By David Corrigan, voice of Stephanie Salazar
HILO, Hawaii – On Sunday, a sacred ceremony was held on the wahi pana of Palekai – by Radio Bay – along the shores of Keaukaha. Here, the keepers of an ancient knowledge prepared for a journey unlike any other in the history of Hawaii.
The crew of the Hōkūleʻa, the iconic vessel of the Polynesian Voyaging Society, partook in ritual ‘awa drink before the start of Mālama Honua.
The worldwide voyage will stop at more than 60 ports in more than 20 countries, most with traditional systems of ocean voyaging. The sail plan – as Kim Kuulei Birnie explained – will bring Hōkūleʻa to parts of the world it has never been before.
After the ‘awa ceremony, with Hōkūleʻa moored in the bay, the Keaukaha Community and the Ohana Wa’a helped the voyagers host a celebration of the coming journey. The children of Ka ʻUmeke Kāʻeo honored the travelers with song.
Hōkūleʻa navigator and president the Polynesian Voyaging Society, Nainoa Thompson, spoke to the crowd.
The voyage will take five years, although it will be another year of sailing around the Hawaiian Islands – the Mālama Hawaii leg of the voyage – before Hōkūleʻa and its companion vessel, Hikianalia, head off to Tahiti. After that, there will be a long visit to 20 ports in Aotearoa – or New Zealand – in late 2014 / early 2015.
Then its off to Fiji, Australia, Indonesia, and Madagascar… with plans to reach Cape Town, South Africa by January 2016.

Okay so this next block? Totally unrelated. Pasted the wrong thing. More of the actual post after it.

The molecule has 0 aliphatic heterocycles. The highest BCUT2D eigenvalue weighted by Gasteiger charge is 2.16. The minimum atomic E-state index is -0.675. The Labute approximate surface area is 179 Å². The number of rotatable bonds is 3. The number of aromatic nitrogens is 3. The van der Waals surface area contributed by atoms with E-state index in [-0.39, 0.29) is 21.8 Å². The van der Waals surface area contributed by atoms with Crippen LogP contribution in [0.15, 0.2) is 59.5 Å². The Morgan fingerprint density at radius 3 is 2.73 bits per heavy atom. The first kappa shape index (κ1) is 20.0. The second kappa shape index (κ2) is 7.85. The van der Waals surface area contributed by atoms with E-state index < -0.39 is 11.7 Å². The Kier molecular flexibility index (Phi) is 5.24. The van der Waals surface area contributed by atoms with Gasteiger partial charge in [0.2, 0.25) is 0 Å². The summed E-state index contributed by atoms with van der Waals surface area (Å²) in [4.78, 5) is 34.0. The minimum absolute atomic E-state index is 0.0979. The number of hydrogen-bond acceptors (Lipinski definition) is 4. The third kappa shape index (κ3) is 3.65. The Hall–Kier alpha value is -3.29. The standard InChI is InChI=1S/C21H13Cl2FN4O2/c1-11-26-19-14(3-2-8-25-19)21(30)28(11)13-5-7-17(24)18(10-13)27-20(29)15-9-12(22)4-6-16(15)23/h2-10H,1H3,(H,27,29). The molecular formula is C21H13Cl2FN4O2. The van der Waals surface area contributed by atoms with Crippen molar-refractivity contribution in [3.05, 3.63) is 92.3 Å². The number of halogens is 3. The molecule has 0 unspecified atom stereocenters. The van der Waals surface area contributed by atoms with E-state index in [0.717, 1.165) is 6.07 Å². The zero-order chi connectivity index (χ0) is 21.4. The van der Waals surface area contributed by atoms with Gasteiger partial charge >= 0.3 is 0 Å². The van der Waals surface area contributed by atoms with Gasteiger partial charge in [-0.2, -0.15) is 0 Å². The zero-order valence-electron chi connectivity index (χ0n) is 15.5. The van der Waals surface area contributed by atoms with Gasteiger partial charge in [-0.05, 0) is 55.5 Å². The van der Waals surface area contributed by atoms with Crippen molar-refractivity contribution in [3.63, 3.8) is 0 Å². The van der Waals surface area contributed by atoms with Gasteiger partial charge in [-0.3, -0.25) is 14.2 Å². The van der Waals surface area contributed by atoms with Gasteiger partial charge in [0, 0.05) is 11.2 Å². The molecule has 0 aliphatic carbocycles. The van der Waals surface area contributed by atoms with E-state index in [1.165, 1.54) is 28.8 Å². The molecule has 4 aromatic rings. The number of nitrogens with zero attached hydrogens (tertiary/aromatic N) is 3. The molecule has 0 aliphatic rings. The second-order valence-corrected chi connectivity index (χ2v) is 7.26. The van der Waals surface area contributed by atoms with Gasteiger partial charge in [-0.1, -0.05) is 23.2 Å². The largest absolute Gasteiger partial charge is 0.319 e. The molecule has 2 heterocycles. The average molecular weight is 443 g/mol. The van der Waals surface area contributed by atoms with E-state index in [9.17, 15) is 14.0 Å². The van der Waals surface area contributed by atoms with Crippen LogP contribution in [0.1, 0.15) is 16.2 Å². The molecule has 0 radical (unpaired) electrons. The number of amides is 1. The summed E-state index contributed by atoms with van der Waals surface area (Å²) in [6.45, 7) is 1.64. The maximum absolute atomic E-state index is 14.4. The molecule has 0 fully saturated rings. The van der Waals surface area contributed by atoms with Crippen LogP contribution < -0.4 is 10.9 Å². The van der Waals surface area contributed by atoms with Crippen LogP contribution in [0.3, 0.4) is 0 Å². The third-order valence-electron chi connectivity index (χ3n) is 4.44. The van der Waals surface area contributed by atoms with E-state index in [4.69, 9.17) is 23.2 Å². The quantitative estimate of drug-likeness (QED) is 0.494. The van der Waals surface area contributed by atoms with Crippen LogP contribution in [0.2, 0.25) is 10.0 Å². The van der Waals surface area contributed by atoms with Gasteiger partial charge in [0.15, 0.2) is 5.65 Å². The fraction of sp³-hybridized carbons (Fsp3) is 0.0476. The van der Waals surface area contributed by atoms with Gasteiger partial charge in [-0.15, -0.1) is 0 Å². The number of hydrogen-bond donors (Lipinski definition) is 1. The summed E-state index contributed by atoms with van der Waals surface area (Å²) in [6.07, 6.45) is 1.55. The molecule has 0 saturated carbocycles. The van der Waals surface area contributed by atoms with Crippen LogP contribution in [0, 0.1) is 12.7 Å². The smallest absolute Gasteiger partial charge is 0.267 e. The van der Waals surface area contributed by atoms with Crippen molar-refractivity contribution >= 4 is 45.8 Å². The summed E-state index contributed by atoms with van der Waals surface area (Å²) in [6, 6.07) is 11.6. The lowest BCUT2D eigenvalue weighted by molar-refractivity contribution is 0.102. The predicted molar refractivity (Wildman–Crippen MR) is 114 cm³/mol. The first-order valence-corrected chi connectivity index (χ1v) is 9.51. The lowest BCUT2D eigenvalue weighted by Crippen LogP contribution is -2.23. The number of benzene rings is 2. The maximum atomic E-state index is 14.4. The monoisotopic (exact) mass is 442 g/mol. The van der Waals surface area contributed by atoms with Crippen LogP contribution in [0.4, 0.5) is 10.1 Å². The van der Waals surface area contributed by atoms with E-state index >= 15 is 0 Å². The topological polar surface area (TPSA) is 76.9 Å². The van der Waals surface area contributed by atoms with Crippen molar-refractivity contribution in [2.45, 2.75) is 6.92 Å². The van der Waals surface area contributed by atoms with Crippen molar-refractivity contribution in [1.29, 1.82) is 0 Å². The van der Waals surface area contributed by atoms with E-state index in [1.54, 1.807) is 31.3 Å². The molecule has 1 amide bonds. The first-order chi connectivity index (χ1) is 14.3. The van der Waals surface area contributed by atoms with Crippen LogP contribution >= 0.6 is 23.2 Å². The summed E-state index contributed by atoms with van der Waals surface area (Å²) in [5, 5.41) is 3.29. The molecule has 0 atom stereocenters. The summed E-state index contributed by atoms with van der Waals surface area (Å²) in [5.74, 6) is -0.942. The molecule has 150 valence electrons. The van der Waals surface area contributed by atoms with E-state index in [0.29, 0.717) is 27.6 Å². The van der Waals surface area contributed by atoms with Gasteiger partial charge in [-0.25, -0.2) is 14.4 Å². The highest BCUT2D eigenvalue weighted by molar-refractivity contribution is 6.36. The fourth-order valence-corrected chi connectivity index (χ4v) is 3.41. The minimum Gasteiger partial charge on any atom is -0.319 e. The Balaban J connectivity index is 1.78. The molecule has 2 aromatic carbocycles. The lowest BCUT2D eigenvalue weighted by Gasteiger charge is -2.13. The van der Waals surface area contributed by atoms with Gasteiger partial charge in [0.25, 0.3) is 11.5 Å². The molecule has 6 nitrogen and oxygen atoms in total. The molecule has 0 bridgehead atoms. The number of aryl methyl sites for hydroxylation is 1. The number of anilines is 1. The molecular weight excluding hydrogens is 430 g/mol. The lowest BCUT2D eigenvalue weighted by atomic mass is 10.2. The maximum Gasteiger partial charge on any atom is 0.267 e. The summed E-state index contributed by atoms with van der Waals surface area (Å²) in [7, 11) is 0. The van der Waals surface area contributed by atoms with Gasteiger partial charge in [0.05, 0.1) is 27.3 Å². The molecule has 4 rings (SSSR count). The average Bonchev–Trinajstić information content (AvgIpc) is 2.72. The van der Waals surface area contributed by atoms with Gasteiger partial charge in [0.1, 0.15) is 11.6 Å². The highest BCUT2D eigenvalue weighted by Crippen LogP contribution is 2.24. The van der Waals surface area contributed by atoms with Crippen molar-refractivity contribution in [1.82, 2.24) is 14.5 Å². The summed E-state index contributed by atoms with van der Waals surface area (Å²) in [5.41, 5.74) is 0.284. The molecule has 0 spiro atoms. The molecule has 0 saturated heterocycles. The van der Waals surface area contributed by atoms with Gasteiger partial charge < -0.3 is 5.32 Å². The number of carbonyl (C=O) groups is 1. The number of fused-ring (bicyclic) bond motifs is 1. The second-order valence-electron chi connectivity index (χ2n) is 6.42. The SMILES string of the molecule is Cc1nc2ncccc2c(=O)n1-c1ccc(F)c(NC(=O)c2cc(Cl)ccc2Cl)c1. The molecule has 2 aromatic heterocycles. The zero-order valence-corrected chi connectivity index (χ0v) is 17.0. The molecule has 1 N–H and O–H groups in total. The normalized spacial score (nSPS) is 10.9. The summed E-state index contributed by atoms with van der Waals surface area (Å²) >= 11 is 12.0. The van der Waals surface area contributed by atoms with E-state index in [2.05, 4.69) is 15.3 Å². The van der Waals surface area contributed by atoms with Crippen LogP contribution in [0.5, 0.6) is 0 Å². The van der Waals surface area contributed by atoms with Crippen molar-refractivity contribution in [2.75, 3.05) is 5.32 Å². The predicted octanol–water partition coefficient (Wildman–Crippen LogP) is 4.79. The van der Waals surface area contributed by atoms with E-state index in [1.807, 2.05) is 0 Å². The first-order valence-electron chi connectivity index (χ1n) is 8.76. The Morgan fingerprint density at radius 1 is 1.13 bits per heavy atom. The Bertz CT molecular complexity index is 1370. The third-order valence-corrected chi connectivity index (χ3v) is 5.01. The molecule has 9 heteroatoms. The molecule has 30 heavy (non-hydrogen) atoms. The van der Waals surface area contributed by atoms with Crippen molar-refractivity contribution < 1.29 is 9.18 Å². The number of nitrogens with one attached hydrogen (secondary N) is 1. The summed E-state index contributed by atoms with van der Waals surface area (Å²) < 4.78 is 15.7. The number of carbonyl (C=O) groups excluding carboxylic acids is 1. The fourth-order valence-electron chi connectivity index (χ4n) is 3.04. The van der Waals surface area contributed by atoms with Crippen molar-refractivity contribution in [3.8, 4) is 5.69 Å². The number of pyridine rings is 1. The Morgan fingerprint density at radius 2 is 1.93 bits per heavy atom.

Then it will cross the Atlantic to Brazil, before visiting the East Coast of the United States. Stops are planned in Florida, New York, and the Chesapeake Bay…
Hikianalia will go it alone back across the Atlantic for a visit to Portugal, Itlay and Gibraltar.
The two vessels will re-unite in Miami in January 2017 before hopefully cutting through the Panama Canal, then stopping in Coast Rica, the Galapagos, Rapa Nui, and then back to Tahiti.
Hokule’a and Hikianalia both plan to return to Hawaii in June 2017… arriving first in Hilo.
PART ONE: All aboard the Star of Gladness
We had the opportunity to board the Hōkūleʻa the day before Sunday’s big celebration.
Crew members kindly paddled us out, where we joined Tiffany Edwards Hunt of the Big Island Chronicle and blogger Damon Tucker on the legendary double hulled canoe.
Jenna Ishii and Michi Wong were barraged with questions about how the 14 crew members live on the 62 feet long and 20 feet wide vessel during the long voyage. They also showed us how they have to prepare food during the trip.
Of course, Hōkūleʻa is without the kind of comforts a modern sea vessel might have. After all, the whole point is to replicate traditional wayfinding – navigating the ocean using only the ancestral knowledge of star patterns, wave movement, and various other signs of nature – connecting modern Hawaii with its voyaging ancestors.
All this was explained at the ‘Imiloa Astronomy Center, where a large crowd attended a special talk on Friday evening. Nainoa Thompson was joined by his cousin, author and documentary filmmaker Sam Low.
The heart of Hilo has always been with the wayfinders. As recently as 2011, the same groups gathered by the bay to greet and guide seven voyaging canoes to shore.
The vaka represented Tahiti, Samoa, Fiji, Tonga, New Aotearoa, New Guines, Vanuatu, Kiribati and the Solomon Islands.
What is it about this part of the Hawaiian Islands that is so inviting as a start or a finish to a long voyage?
PART TWO: The legends of Hōkūleʻa – Herb Kane and Mau Piailug
PART THREE: The maiden voyage
PART FOUR: Eddie
PART FIVE: Navigating out of the doldrums